Area man following career in fashion

When Matthew Conmy graduated from Hawley High School in 2007, he knew he wanted to pursue a career in the arts --and what better place to do that than in the arts mecca of the United States, New York City.

Matthew Conmy
FASHION CLOTHING DESIGNER Matthew Conmy of Hawley is completing his schooling in New York.

When Matthew Conmy graduated from Hawley High School in 2007, he knew he wanted to pursue a career in the arts --and what better place to do that than in the arts mecca of the United States, New York City.

Set to graduate this spring from New York fashion college Parsons, Conmy has found his calling in fashion design, and already has a pretty impressive resume.

"I saw it was a great opportunity to build a better career and make money," he said of choosing fashion design versus a career in fine arts.

The four-year program at Parsons The New School for Design focuses on the foundation of arts the first year. Conmy said after the initial year, students pick their field of concentration.

"What I really love about fashion is the pace. It moves very quickly," he said. "I love the hands-on part of it."


Before discovering his calling in school though, Conmy said he had no interest in fashion. He knew nothing about women's fashion and hardly anything about men's. He'd never looked through a fashion magazine before.

"The challenge came so foreign to me," he said.

But, the challenge and excitement he's found in the profession is earning him a bachelor of fine arts degree in fashion design this spring.

That's not to say he's lost his passion for fine arts, though, with New York providing plenty of museums and galleries to visit.

Conmy has been working on his thesis project, getting his creations ready for models and a panel of judges.

To get started, Conmy and other designers find their inspiration. He said he takes it from anything and everything, not just clothes either -- buildings, art, anything that catches his eye.

"If you're not inspired, you have nothing to build off of," he said.

For his thesis project, he is working on what he would describe as a futuristic look to men's clothing, and he then "figures out how to communicate that" into the clothing designs and samples.


He spends time sketching out ideas and options -- "to get the bad ideas out" -- and comes up with a collection he wants to develop.

"They (professors) ask you to draw a ridiculous amount of sketches, hundreds a week."

For his thesis, he has cemented a sponsor to get his shoe designs produced in Italy, and he received a an opportunity through Saga Fur to get some fur clothing pieces produced.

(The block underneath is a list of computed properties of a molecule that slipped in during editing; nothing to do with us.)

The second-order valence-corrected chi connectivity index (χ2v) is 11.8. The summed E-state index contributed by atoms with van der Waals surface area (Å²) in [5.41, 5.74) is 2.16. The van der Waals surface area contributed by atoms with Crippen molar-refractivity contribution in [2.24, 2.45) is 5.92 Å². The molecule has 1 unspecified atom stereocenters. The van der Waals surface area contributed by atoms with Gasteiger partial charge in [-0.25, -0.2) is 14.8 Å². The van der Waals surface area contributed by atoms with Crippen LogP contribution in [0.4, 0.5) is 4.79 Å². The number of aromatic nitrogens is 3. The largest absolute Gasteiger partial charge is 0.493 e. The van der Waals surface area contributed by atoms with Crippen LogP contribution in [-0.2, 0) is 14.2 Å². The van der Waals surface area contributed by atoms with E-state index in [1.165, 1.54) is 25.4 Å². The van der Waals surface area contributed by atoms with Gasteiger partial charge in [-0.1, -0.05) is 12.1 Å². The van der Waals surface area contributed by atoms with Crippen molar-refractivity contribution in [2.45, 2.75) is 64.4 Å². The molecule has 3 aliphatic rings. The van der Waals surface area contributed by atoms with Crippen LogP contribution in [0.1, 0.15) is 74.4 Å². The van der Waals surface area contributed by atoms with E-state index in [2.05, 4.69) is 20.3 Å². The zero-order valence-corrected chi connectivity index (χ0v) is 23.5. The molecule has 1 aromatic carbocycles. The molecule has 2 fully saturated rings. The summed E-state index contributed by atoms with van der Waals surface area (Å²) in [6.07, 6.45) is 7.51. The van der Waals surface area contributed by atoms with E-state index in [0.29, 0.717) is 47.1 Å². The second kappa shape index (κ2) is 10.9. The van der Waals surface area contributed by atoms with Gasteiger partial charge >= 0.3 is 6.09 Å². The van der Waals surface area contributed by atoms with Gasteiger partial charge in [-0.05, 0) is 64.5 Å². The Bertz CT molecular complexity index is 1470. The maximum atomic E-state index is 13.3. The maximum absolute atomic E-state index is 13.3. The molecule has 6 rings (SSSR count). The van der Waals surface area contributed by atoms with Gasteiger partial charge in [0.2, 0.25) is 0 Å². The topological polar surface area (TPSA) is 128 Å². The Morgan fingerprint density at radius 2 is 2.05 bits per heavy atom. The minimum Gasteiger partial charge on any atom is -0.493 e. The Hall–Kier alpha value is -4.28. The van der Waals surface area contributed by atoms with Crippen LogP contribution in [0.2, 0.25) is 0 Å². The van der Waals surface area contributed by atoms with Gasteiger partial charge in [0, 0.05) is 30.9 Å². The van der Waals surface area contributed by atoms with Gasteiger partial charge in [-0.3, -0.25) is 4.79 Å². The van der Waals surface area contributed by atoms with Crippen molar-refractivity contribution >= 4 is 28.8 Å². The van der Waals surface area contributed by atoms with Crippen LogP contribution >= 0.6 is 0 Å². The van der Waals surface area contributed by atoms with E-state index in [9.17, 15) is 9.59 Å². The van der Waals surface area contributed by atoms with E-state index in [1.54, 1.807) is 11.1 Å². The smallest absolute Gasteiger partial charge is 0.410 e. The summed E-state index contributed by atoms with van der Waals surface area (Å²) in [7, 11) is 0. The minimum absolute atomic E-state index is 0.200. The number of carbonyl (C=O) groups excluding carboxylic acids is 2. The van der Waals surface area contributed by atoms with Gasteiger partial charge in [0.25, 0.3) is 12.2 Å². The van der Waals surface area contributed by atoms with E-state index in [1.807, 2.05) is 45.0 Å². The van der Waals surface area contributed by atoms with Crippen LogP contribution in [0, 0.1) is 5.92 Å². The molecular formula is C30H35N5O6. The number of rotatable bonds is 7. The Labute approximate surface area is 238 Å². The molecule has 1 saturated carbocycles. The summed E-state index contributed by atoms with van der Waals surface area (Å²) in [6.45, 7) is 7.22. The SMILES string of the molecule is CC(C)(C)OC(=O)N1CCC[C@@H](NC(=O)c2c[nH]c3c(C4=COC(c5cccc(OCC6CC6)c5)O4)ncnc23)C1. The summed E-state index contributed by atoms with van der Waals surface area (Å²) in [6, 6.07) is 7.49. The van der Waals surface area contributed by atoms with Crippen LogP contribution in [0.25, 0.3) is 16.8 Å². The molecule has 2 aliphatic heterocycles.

"The biggest misconception about designers is people think of them as synthesizers. They don't make clothes, they propose them and others make them," he said.

Right now, he's doing the designing and the making.

The panel he will present his thesis before includes 15-20 professionals that work as buyers, editors, designers, and others from the fashion industry. He will present his clothing line, some on models, some just hanging on display, in 10 minutes.

"It's not ridiculous, that amount of time," he said of preparing four years for a 10 minute show, "but you really have to go through it."

The panel will then ask him questions like what designer does he see carrying this line, what price does he see for the outfits, what customers does he see purchasing the clothing, and where does he see himself in the next five years.


"I'm mentally prepared, but I still have a ton of work to do," he said.

More often than not, once the design is sketched out and he gets started on the actual sewing, the piece rarely looks like he had imagined. But it's about perfecting that piece of clothing, not the sketch.

"In the end, the customer is looking at the clothes on the rack, not the romantic inspiration," he said.

During his time at college in New York, he's interned in London with Peter Jensen, a Danish designer; Ohne Titel, a company owned by Tommy Hilfiger; and Banana Republic, where he worked in men's knits and sweaters. And he has dressed models for several runway shows.

Conmy said he is hoping -- not only for graduation -- but for a job offer to come from his thesis presentation.

He would like to work in menswear, but wouldn't mind women's or accessories as well. And regardless of the job, he said the location will definitely be in New York.

"Some people have an amazing opportunity open from there. It's rare though," he said of some students' designs being picked up from their thesis project. "A job would be nice, though," he added with a laugh.

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